aiomas is a new, asyncio based library that helps you with creating distributed multi-agent systems. It allows different clocks (real-time, coupled to simulations, …) and different codecs (MsgPack, JSON) to be used. You can also just use the lower level abstractions for RPC or message based request-reply channels.
I started the development in December 2014 and OFFIS, the institute I’m working at, now kindly allowed me to release it as OSS (licensed under the MIT license).
What? But why?
Multi-agent systems are a thing in many scientific institutes, including OFFIS. In particular, my colleagues and I want to create a multi-agent system for managing dynamic virtual power plants in our current project Dynamic VPP (German link).
A very common tool (at least in science) for writing multi-agent systems is JADE. However, most people I know don’t really like working with JADE (yes, that’s an euphemism).
I also didn’t find a modern, well documented and easy-to-use Python library for the job. So I asked my self: “How hard would it be to create one on my own?”
Being one of the maintainers of the discrete-event simulation (DES) library SimPy, I already have some experience with event-based and asynchronous programming. Multi-agent systems are relatively similar to DES, so I thought I should give it a try.
I also wanted to get to know asyncio. I’ve never worked with it before but its concepts looked very similar to the ones we’ve been using in SimPy for years, so building a library for multi-agent systems on top of asyncio was a perfect project to learn something new.
How do I use it?
The basic idea behind aiomas is that agents should be plain Python classes. Methods that perform asynchronous operations (like sending messages to other agents) should be coroutines. Agents should be able to call methods that other agents expose. It should also be easy to distribute agents over multiple CPU cores or machines. But you, as the user, shouldn’t bothered with setting up sockets or implementing transports, protocols and other low-level stuff.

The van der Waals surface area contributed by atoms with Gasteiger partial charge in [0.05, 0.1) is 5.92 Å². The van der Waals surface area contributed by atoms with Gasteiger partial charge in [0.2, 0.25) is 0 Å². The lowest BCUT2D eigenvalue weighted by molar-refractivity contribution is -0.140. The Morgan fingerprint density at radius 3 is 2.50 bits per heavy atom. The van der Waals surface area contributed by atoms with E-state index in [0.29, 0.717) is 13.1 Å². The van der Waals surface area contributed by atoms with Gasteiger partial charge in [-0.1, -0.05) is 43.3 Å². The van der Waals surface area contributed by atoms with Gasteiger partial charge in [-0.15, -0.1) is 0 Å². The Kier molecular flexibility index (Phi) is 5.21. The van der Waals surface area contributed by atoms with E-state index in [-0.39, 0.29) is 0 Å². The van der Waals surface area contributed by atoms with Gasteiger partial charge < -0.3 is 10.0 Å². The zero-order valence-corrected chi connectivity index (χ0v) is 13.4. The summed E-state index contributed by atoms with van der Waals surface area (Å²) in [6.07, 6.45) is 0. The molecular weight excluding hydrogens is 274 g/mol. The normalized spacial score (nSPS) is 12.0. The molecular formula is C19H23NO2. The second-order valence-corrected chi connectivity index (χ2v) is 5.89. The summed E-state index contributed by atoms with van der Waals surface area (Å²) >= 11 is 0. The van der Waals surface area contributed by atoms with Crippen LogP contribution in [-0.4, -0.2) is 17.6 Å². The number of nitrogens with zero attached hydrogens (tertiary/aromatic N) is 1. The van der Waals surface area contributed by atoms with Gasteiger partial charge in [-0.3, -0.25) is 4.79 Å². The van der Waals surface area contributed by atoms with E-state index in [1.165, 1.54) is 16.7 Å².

aiomas is still in a relatively early stage of development. What’s already there seems to work quite nicely, though.
Here is a simple example how it currently looks like:
>>> import asyncio >>> import aiomas >>> >>> class TestAgent(aiomas.Agent): ... def __init__(self, container, name): ... super().__init__(container, name) ... print('Ohai, I am %s' % name) ... ... @asyncio.coroutine ... def run(self, addr): ... """The agent's "main" function.""" ... remote_agent = yield from self.container.connect(addr) ... ret = yield from remote_agent.service(42) ... print('%s got %s from %s' % (self.name, ret, addr)) ... ... @aiomas.expose ... def service(self, value): ... """Exposed function that can be called by remote agents.""" ... return value >>> >>> # A Container is the home for a number of agents. >>> c = aiomas.Container(('localhost', 5555)) >>> agents = [c.spawn(TestAgent) for i in range(2)] Ohai, I am agent://localhost:5555/0 Ohai, I am agent://localhost:5555/1 >>> >>> # Run agent 0 and let it call a method from agent 1 >>> loop = asyncio.get_event_loop() >>> loop.run_until_complete(agents.run('agent://localhost:5555/1')) agent://localhost:5555/0 got 42 from agent://localhost:5555/1 >>> >>> c.shutdown()
What’s the list of features?
aiomas just puts three layers of abstraction around raw TCP / unix domain sockets provided by asyncio:
- Request-reply channel:
- The channel layer is the basis for the rpc layer. It sends JSON or MsgPack encoded byte strings over TCP or unix domain sockets. It also maps replies (of success or failure) to their corresponding request.
The rpc layer implements remote procedure calls which let you call methods on remote objects nearly as if they were normal objects:
ret = obj.meth(arg)you write
ret = yield from obj.meth(arg).
- Agents and agent containers:
The top-layer provides a simple base class for your own agents. All agents live in a container.
Containers take care of creating agents and performing the communication between them.
The container provides a clock for the agents. This clock can either be synchronized with the real (wall-clock) time or be set by an external process (e.g., other simulators).
Although you usually want to use the agent layer, it is perfectly okay to only use the rpc or channel layer.
What’s comming next?
Some ideas for future releases:
- SSL/TLS support for TCP sockets
- Optional automatic re-connect after connection loss
- Helper for binding a socket to a random free port
- Implement a queue based transport that agents within a single container can use instead of a TCP connection.
Install aiomas via pip by running:
$ pip install aiomas